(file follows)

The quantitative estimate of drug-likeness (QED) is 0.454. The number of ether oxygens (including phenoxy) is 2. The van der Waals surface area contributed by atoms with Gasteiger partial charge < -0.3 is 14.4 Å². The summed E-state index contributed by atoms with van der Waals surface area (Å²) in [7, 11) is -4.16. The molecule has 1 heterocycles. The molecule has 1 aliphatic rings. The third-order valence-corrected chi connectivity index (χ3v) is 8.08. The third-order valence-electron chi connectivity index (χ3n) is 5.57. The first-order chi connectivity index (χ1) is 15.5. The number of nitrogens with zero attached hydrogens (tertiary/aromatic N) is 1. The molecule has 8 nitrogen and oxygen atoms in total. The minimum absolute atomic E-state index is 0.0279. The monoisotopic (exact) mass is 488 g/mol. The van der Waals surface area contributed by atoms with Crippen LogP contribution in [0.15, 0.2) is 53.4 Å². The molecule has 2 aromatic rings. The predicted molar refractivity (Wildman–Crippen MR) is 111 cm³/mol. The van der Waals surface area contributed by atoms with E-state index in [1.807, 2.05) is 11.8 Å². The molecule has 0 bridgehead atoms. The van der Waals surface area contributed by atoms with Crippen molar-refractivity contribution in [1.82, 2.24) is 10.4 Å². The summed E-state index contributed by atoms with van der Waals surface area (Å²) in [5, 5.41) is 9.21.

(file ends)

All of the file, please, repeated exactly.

The quantitative estimate of drug-likeness (QED) is 0.454. The number of ether oxygens (including phenoxy) is 2. The van der Waals surface area contributed by atoms with Gasteiger partial charge < -0.3 is 14.4 Å². The summed E-state index contributed by atoms with van der Waals surface area (Å²) in [7, 11) is -4.16. The molecule has 1 heterocycles. The molecule has 1 aliphatic rings. The third-order valence-corrected chi connectivity index (χ3v) is 8.08. The third-order valence-electron chi connectivity index (χ3n) is 5.57. The first-order chi connectivity index (χ1) is 15.5. The number of nitrogens with zero attached hydrogens (tertiary/aromatic N) is 1. The molecule has 8 nitrogen and oxygen atoms in total. The minimum absolute atomic E-state index is 0.0279. The monoisotopic (exact) mass is 488 g/mol. The van der Waals surface area contributed by atoms with Crippen LogP contribution in [0.15, 0.2) is 53.4 Å². The molecule has 2 aromatic rings. The predicted molar refractivity (Wildman–Crippen MR) is 111 cm³/mol. The van der Waals surface area contributed by atoms with E-state index in [1.807, 2.05) is 11.8 Å². The molecule has 0 bridgehead atoms. The van der Waals surface area contributed by atoms with Crippen molar-refractivity contribution in [1.82, 2.24) is 10.4 Å². The summed E-state index contributed by atoms with van der Waals surface area (Å²) in [5, 5.41) is 9.21.